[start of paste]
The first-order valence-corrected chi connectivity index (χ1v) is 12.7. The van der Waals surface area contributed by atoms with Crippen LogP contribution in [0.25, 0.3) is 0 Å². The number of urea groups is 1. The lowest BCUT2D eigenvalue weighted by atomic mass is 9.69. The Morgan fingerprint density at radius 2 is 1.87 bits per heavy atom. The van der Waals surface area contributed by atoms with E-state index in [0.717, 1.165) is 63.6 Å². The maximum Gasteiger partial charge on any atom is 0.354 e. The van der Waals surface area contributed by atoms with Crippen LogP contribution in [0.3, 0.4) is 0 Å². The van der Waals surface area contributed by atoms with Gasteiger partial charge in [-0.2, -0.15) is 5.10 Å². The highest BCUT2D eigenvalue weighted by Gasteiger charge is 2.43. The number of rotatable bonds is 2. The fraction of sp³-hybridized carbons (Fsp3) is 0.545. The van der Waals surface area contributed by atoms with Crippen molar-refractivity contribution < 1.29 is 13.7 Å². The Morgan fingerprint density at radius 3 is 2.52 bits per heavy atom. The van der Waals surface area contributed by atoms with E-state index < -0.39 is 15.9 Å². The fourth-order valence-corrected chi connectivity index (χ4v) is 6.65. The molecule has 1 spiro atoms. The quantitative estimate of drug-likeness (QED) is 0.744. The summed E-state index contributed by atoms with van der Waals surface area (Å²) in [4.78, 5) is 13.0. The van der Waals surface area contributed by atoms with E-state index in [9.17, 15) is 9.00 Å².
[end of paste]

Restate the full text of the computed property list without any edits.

The first-order valence-corrected chi connectivity index (χ1v) is 12.7. The van der Waals surface area contributed by atoms with Crippen LogP contribution in [0.25, 0.3) is 0 Å². The number of urea groups is 1. The lowest BCUT2D eigenvalue weighted by atomic mass is 9.69. The Morgan fingerprint density at radius 2 is 1.87 bits per heavy atom. The van der Waals surface area contributed by atoms with E-state index in [0.717, 1.165) is 63.6 Å². The maximum Gasteiger partial charge on any atom is 0.354 e. The van der Waals surface area contributed by atoms with Crippen LogP contribution in [0.3, 0.4) is 0 Å². The van der Waals surface area contributed by atoms with Gasteiger partial charge in [-0.2, -0.15) is 5.10 Å². The highest BCUT2D eigenvalue weighted by Gasteiger charge is 2.43. The number of rotatable bonds is 2. The fraction of sp³-hybridized carbons (Fsp3) is 0.545. The van der Waals surface area contributed by atoms with Crippen molar-refractivity contribution < 1.29 is 13.7 Å². The Morgan fingerprint density at radius 3 is 2.52 bits per heavy atom. The van der Waals surface area contributed by atoms with E-state index < -0.39 is 15.9 Å². The fourth-order valence-corrected chi connectivity index (χ4v) is 6.65. The molecule has 1 spiro atoms. The quantitative estimate of drug-likeness (QED) is 0.744. The summed E-state index contributed by atoms with van der Waals surface area (Å²) in [4.78, 5) is 13.0. The van der Waals surface area contributed by atoms with E-state index in [9.17, 15) is 9.00 Å².